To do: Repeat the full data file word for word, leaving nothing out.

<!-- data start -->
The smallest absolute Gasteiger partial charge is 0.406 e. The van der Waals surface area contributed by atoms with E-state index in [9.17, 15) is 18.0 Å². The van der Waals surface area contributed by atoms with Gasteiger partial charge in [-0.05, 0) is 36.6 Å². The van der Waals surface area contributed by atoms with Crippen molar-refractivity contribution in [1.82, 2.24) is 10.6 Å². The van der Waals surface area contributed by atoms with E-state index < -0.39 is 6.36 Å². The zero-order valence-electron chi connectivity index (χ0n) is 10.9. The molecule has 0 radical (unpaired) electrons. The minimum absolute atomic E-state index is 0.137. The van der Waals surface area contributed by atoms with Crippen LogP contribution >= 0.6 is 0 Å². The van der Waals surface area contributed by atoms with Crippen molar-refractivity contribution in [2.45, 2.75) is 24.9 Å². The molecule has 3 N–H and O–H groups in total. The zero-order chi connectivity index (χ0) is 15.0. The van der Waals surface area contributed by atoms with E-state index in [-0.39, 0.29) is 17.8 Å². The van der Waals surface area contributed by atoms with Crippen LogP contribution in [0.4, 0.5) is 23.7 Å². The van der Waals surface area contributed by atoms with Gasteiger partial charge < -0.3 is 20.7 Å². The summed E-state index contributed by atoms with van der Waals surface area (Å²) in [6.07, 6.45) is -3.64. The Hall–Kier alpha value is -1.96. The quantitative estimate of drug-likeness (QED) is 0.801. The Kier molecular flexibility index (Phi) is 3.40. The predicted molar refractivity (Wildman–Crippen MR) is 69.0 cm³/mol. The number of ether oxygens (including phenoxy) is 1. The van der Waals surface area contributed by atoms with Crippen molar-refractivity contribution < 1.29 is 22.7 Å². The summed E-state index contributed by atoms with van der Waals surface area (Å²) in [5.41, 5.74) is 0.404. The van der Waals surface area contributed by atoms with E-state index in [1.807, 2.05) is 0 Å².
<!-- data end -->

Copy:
The smallest absolute Gasteiger partial charge is 0.406 e. The van der Waals surface area contributed by atoms with E-state index in [9.17, 15) is 18.0 Å². The van der Waals surface area contributed by atoms with Gasteiger partial charge in [-0.05, 0) is 36.6 Å². The van der Waals surface area contributed by atoms with Crippen molar-refractivity contribution in [1.82, 2.24) is 10.6 Å². The van der Waals surface area contributed by atoms with E-state index < -0.39 is 6.36 Å². The zero-order valence-electron chi connectivity index (χ0n) is 10.9. The molecule has 0 radical (unpaired) electrons. The minimum absolute atomic E-state index is 0.137. The van der Waals surface area contributed by atoms with Crippen LogP contribution >= 0.6 is 0 Å². The van der Waals surface area contributed by atoms with Crippen molar-refractivity contribution in [2.45, 2.75) is 24.9 Å². The molecule has 3 N–H and O–H groups in total. The zero-order chi connectivity index (χ0) is 15.0. The van der Waals surface area contributed by atoms with E-state index in [-0.39, 0.29) is 17.8 Å². The van der Waals surface area contributed by atoms with Crippen LogP contribution in [0.4, 0.5) is 23.7 Å². The van der Waals surface area contributed by atoms with Gasteiger partial charge < -0.3 is 20.7 Å². The summed E-state index contributed by atoms with van der Waals surface area (Å²) in [6.07, 6.45) is -3.64. The Hall–Kier alpha value is -1.96. The quantitative estimate of drug-likeness (QED) is 0.801. The Kier molecular flexibility index (Phi) is 3.40. The predicted molar refractivity (Wildman–Crippen MR) is 69.0 cm³/mol. The number of ether oxygens (including phenoxy) is 1. The van der Waals surface area contributed by atoms with Crippen molar-refractivity contribution < 1.29 is 22.7 Å². The summed E-state index contributed by atoms with van der Waals surface area (Å²) in [5.41, 5.74) is 0.404. The van der Waals surface area contributed by atoms with E-state index in [1.807, 2.05) is 0 Å².